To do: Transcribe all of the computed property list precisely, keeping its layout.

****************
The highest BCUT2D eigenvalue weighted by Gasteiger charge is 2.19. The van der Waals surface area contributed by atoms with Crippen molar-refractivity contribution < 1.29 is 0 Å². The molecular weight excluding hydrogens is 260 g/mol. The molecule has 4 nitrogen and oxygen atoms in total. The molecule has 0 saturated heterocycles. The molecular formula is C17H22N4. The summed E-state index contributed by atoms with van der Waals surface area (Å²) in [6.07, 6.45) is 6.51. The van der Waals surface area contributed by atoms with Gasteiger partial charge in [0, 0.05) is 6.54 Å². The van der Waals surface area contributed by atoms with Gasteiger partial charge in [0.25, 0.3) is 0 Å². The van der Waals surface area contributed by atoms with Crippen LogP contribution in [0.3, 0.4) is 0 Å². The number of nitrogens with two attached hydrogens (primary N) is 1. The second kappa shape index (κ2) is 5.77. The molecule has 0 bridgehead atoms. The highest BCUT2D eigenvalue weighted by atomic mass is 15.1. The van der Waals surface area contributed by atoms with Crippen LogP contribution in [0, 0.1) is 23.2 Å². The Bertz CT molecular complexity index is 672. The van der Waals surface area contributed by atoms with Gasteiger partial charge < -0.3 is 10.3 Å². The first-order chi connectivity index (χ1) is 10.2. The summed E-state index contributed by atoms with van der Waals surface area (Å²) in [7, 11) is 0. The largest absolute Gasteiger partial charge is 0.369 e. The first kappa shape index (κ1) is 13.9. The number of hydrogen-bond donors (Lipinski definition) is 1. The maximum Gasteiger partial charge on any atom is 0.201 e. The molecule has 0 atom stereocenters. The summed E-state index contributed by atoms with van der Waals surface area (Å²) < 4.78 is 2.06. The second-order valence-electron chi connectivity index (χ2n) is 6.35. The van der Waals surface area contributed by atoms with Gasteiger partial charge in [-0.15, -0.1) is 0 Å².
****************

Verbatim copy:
The highest BCUT2D eigenvalue weighted by Gasteiger charge is 2.19. The van der Waals surface area contributed by atoms with Crippen molar-refractivity contribution < 1.29 is 0 Å². The molecular weight excluding hydrogens is 260 g/mol. The molecule has 4 nitrogen and oxygen atoms in total. The molecule has 0 saturated heterocycles. The molecular formula is C17H22N4. The summed E-state index contributed by atoms with van der Waals surface area (Å²) in [6.07, 6.45) is 6.51. The van der Waals surface area contributed by atoms with Gasteiger partial charge in [0, 0.05) is 6.54 Å². The van der Waals surface area contributed by atoms with Gasteiger partial charge in [0.25, 0.3) is 0 Å². The van der Waals surface area contributed by atoms with Crippen LogP contribution in [0.3, 0.4) is 0 Å². The number of nitrogens with two attached hydrogens (primary N) is 1. The second kappa shape index (κ2) is 5.77. The molecule has 0 bridgehead atoms. The highest BCUT2D eigenvalue weighted by atomic mass is 15.1. The van der Waals surface area contributed by atoms with Crippen LogP contribution in [0, 0.1) is 23.2 Å². The Bertz CT molecular complexity index is 672. The van der Waals surface area contributed by atoms with Gasteiger partial charge < -0.3 is 10.3 Å². The first-order chi connectivity index (χ1) is 10.2. The summed E-state index contributed by atoms with van der Waals surface area (Å²) in [7, 11) is 0. The largest absolute Gasteiger partial charge is 0.369 e. The first kappa shape index (κ1) is 13.9. The number of hydrogen-bond donors (Lipinski definition) is 1. The maximum Gasteiger partial charge on any atom is 0.201 e. The molecule has 0 atom stereocenters. The summed E-state index contributed by atoms with van der Waals surface area (Å²) < 4.78 is 2.06. The second-order valence-electron chi connectivity index (χ2n) is 6.35. The van der Waals surface area contributed by atoms with Gasteiger partial charge in [-0.15, -0.1) is 0 Å².